Upload PDF Version [164KB]
Ensign Chambers, reported missing in action on December 27, 1941, and under Public Law 490, was presumed dead as of December 28, 1942. A destroyer escort vessel (DE-391) was named USS Chambers in his honor, and when launched was sponsored by his widow.
A native of LaHabra, California, born June 10, 1914, Russell Franklyn Chambers was the son of Mr. and Mrs. R.L (Nora Clark) Chambers. He attended Fullerton (California) High School and Junior College, and graduated from the University of Chicago in 1938 with the Bachelor of Arts degree.
He enlisted in the United States Naval Reserve on September 6, 1939, and after completing preliminary flight training, he was appointed Aviation Cadet on December 20. He had flight training at the Naval Air Station, Pensacola, Florida, was designated Naval Aviator on September 30, 1939, and was commissioned Ensign on November 1, 1939. Ordered to active duty in Patrol Squadron 21 based at Manila, Philippine Islands, he reported on January 10, 1940. On December 12 of that year he became a patrol plane commander. Thereafter attached to Patrol Squadron 101, he continued service in that area after the United States entered World War II.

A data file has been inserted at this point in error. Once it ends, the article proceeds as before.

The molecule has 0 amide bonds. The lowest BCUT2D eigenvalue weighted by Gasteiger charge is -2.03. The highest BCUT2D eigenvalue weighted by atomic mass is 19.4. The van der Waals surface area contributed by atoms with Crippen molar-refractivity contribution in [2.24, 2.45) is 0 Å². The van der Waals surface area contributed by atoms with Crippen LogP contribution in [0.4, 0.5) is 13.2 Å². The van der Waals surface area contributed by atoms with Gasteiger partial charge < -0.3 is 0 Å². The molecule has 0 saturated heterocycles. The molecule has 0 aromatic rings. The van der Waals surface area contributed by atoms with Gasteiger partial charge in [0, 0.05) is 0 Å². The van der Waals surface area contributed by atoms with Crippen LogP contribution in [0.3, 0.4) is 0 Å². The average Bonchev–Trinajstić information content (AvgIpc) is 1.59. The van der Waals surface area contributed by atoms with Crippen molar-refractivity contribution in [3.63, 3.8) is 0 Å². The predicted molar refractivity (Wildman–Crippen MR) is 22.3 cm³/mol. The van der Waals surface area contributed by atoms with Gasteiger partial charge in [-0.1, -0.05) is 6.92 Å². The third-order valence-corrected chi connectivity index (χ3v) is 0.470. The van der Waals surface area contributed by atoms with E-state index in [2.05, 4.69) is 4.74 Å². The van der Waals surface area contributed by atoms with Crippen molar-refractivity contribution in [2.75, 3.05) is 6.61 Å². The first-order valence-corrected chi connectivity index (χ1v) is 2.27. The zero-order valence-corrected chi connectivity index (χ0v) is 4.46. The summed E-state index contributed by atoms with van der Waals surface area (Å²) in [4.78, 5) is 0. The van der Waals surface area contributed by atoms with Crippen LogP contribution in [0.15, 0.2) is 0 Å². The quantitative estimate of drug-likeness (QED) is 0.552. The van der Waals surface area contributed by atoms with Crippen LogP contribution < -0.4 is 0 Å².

Ensign Chambers was reported missing in action December 27, 1941 in an aerial engagement with the enemy Japanese over Jolo, Sulu, P.I. under conditions which presuppose death, and he was posthumously awarded the Air Medal, the citation in part stating: “For meritorious achievement while participating in aerial flight as bombardier of a patrol plane in action against enemy Japanese forces… By his skill and fearlessness under fire, (he) contributed materially to attacks on Japanese naval forces and shore installations on the island of Jolo Sulu, Philippine Islands, December 27, 1941… He gallantly gave up his life for his country.”
In addition to the Air Medal, Ensign Chambers was also eligible for the Purple Heart Medal, the American Defense Service Medal, the Asiatic-Pacific Campaign Medal; and World War II Victory Medal.